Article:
Kirsten Knox: 8:18
Yeah. There just seems to be this panic. Yeah. Right. This fear, which we’ve, wherever you are, and gathering back in person, but people aren’t gathering the way they used to, or the numbers aren’t the same. We’ve got to get back to that. And so there’s this fear that what if we never do? What if it’s never we never have the people we had? What if they never come back? So I’m not panicked? And then I’m holding on to things tightly to try to move versus I wonder, can we take some space from that panic, which I think that’s part of what Andy’s quote is saying, right? Take some space, and then look at it from a bird’s eye view, right? Because we’re in the weeds, and we’re panicked. And we’re looking at all this stuff at all the stuff that’s competing for my attention, and I feel like I have to do to get people back. And to step back and look at it from a bird’s eye view and say, to move us forward, what are the two or three things that needs my attention? And that is what I can do. And then maybe if we do that, that it provides some relief of that panic. The hard part is we’re also navigating not only our own internal panic, but the panic of others have control over their panic and anxiety. So I mean, like, that’s not a perfect, you know, space. But I wonder if stepping back helps us to be able to do that in this season.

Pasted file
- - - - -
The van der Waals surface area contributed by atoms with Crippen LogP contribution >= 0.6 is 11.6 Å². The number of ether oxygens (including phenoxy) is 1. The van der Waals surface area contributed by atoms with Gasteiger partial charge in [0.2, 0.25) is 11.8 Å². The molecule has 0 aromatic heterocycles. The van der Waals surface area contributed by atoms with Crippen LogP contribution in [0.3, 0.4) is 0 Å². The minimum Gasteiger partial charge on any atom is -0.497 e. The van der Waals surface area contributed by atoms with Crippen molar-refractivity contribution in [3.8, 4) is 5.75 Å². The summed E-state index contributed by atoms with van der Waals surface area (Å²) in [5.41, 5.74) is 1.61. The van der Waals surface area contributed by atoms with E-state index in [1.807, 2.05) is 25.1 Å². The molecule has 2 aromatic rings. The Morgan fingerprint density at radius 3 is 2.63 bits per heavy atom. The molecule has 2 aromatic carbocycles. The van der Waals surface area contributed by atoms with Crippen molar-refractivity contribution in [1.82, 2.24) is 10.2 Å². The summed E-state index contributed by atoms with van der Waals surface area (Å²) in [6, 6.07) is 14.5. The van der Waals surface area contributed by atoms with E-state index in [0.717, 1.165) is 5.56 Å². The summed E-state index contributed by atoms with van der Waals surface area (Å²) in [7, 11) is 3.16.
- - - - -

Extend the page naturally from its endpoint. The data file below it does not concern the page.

Brian Lawson: 9:47
Absolutely. And I think innovation is not overnight. I think for some people, we think innovation is I wake up or I take a shower and have this brilliant idea. And I’m innovative and But innovation is not innovation is a long process. It’s a long step process. I think that most people just maybe intentionally or maybe unintentionally stumble across often. And so it’s if we would just instead of being so caught up with needing to do that, if we would instead say, I’m going to focus on a few things faithfully, and we’re going to move that way. And then in time, perhaps a space opens up that we get creative and come come across something new or seek out something new.
Kirsten Knox: 10:34